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Indian intelligence think-tank studying China to meet in Chennai

[TamilNet, Monday, 15 November 2010 09:17 No Comment]

“China’s relations with neighbouring countries having territorial disputes including India have somewhat come under strain. It has become important for the latter to factor the reasons behind China’s apparent assertiveness in their formulations of policies towards Beijing,” says the concept paper of a national seminar “Rise of China: Implications for Asian Neighbours,” convened on 17 December at Hotel Savera by three academic-intelligence outfits of India based in Chennai. One of them was founded a year ago to ‘sensitise the people of South India to the complex political, economic and security problems facing India and its South Asian neighbours’. Many of the participants of the seminar, addressed as renowned Sinologists, were actively involved in blunting the national question of Eezham Tamils.

Indian Centre for South Asian Studies (ICSAS), Chennai Centre for China Studies (CCCS) and Centre for Asia Studies (CAS), all based in Chennai and started within the last three years are the conveners of the national seminar.

ICSAS started a year ago is headed by, Mr. Sukumar Nambiar.

Mr. B.S. Raghavan, retired IAS and a former chief secretary to West Bengal and Tripura, Mr. R. Swaminathan, a retired IPS of 1950s and a former central government secretary (Intelligence Bureau) and V. Suryanarain, retired professor of Madras University and currently a member of the National Security Advisory Board, are office bearers of CCCS, set up in 2007. Mr. D.S. Rajan is the director of this centre.

The CAS started in 2008 is being run by, Dr. S. Narayan, a retired IAS and a former economic advisor to the prime minister, retired commodore R. S. Vasan of the Indian Navy and Prof. V. Suryanarain.

Apart from them, the participants of the seminar include Col. R. Hariharan, a former intelligence officer of the IPKF and currently an associate of the CCCS, Mr. B. Raman, a retired additional secretary of the Cabinet Secretariat (RAW), Dr. S. Chandrasekaran, director of the South Asia Analyses Group, New Delhi and a former Deputy Director of the RAW, Ambassadors Shashank, a former foreign secretary, Mr. Ranjit Gupta and Mr. C.V. Ranganathan, and professors, Binod Misra, Mohanan Pillai, Yagama Reddy and Brahma Chellaney.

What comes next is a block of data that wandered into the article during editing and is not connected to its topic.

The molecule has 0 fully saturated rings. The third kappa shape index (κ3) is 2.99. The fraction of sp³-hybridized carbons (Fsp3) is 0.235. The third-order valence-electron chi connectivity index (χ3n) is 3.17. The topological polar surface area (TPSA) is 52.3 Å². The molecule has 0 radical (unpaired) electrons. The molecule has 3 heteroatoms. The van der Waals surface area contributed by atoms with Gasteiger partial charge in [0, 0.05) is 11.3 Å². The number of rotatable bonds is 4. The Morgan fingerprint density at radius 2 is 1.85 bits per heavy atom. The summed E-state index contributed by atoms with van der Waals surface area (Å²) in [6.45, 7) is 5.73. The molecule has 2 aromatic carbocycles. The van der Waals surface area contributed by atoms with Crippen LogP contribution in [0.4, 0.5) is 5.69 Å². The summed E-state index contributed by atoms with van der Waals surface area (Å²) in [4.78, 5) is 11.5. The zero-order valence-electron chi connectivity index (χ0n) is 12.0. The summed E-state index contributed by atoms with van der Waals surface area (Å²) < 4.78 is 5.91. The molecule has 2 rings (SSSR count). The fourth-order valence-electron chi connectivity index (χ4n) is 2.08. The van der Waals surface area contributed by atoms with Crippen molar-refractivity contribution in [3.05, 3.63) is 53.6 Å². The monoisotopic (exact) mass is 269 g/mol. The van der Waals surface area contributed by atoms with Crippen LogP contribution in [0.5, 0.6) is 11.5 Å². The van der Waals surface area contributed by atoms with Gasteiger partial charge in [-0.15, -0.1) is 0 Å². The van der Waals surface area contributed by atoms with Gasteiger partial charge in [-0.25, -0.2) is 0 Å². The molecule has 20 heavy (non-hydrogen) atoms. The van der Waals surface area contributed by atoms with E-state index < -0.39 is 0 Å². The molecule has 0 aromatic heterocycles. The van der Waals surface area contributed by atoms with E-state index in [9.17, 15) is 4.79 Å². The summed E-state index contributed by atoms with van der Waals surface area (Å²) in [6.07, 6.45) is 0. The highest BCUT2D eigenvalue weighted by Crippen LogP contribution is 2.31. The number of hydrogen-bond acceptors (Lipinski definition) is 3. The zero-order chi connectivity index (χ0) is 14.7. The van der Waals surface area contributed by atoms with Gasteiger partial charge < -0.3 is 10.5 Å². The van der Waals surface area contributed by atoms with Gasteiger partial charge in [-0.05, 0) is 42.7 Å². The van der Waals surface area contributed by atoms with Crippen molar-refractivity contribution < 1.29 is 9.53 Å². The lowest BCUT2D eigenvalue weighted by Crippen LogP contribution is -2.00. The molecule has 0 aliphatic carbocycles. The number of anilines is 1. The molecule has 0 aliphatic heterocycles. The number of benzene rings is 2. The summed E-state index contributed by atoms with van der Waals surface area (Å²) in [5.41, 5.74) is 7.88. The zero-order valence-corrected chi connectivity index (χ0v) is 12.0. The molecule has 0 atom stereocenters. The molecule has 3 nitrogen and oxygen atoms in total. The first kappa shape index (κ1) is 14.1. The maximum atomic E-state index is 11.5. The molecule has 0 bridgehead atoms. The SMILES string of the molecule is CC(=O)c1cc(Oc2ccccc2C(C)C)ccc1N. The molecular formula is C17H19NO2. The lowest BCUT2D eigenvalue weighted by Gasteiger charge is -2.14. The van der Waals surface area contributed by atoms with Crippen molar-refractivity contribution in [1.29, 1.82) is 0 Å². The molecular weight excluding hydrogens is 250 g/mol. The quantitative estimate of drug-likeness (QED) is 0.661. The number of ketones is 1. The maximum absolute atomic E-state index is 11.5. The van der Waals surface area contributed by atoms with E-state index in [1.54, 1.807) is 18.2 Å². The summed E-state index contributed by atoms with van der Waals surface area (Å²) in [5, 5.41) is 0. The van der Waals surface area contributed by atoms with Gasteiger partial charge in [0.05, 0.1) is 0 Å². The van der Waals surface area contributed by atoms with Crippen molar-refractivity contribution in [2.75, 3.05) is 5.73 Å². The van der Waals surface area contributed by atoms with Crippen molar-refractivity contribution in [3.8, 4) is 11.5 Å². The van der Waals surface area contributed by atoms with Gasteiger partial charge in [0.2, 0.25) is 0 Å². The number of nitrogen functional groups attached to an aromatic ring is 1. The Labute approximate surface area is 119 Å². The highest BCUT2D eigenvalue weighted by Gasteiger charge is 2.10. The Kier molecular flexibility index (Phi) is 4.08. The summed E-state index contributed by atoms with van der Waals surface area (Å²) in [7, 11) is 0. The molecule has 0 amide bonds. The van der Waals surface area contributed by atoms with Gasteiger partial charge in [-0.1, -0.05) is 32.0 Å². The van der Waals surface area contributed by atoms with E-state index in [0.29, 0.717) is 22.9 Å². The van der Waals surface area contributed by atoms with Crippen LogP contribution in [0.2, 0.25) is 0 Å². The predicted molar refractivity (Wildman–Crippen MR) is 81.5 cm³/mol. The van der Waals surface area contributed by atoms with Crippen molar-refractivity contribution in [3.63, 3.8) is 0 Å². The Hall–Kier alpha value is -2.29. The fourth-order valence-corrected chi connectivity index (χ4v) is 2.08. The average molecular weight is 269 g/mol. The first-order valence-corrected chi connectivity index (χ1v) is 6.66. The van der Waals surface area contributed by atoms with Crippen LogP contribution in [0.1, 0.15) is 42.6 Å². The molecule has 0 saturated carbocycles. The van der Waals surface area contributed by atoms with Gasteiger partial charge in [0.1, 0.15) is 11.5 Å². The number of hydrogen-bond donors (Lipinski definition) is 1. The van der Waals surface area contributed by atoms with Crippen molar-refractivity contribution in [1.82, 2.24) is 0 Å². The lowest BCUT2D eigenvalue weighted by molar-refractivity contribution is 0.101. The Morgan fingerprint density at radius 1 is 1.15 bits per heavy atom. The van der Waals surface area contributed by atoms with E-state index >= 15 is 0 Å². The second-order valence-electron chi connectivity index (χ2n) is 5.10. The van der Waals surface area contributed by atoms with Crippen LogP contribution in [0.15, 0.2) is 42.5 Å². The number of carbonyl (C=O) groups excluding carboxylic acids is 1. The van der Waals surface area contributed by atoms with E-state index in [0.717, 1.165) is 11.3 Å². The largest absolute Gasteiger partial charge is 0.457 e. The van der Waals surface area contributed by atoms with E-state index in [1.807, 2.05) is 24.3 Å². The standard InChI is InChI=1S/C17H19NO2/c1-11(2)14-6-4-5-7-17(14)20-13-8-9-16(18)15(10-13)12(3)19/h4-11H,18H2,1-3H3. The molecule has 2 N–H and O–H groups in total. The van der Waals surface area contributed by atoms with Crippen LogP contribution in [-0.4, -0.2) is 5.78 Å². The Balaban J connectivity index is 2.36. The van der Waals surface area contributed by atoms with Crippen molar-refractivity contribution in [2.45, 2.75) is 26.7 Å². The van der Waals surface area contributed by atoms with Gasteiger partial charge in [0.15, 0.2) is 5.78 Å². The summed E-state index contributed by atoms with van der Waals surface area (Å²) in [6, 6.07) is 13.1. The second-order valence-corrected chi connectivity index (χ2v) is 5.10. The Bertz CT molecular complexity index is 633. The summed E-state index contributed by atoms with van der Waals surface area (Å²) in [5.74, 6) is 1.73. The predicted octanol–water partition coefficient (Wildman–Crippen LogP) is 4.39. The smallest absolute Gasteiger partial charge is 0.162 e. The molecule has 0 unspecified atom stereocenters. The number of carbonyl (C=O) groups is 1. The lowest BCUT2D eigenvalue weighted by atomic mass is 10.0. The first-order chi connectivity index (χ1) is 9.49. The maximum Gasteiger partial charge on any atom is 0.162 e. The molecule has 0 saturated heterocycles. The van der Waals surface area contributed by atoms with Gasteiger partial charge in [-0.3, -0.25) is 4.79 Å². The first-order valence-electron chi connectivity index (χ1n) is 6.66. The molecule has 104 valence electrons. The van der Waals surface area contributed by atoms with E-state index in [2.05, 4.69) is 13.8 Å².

The sessions will discuss “China and it Neighbours” and “How should India Respond”

The proceedings of the seminar along with its recommendations will be published for the benefit of policy makers as well as researchers and experts in India and other Asian nations, according to a brochure of the seminar.

The think-tank of India’s strategic foreign policy is largely dominated by one or two social groups of Tamil Nadu and Kerala.

But the think-tank members, who have gone on record for decades in their involvement with the island called Sri Lanka, never conceded that Eezham Tamils are a nation in the island and their long and chronic tragedy has to be approached in ways appropriate to national questions.

The biased approach of this group was largely responsible for the rift between Eezham Tamils and the Indian Establishment; it masked right perspectives reaching the masses and elite in North India; it contributed to the genocide of Eezham Tamils in the island and ultimately it paved way for the China syndrome knocking the doors of South India. Now they want to discuss what to do about it and perhaps how to pawn some more Tamil interests for their mistakes, commented a senior media person in Chennai.

However there were exceptions like Prof. Brahma Chellaney from the Centre for Policy Research, New Delhi, Prof. Yagama Reddy from Venkateswara University, Thirupathi and Prof V. Suryanarayan of post-Mu’l’livaaykkal times. They were vocal about the blunders of the Indian Establishment. But there were no clear voices on appropriate solutions even though they all know well about the historical impotency of Sri Lankan state in finding any solutions within a single state.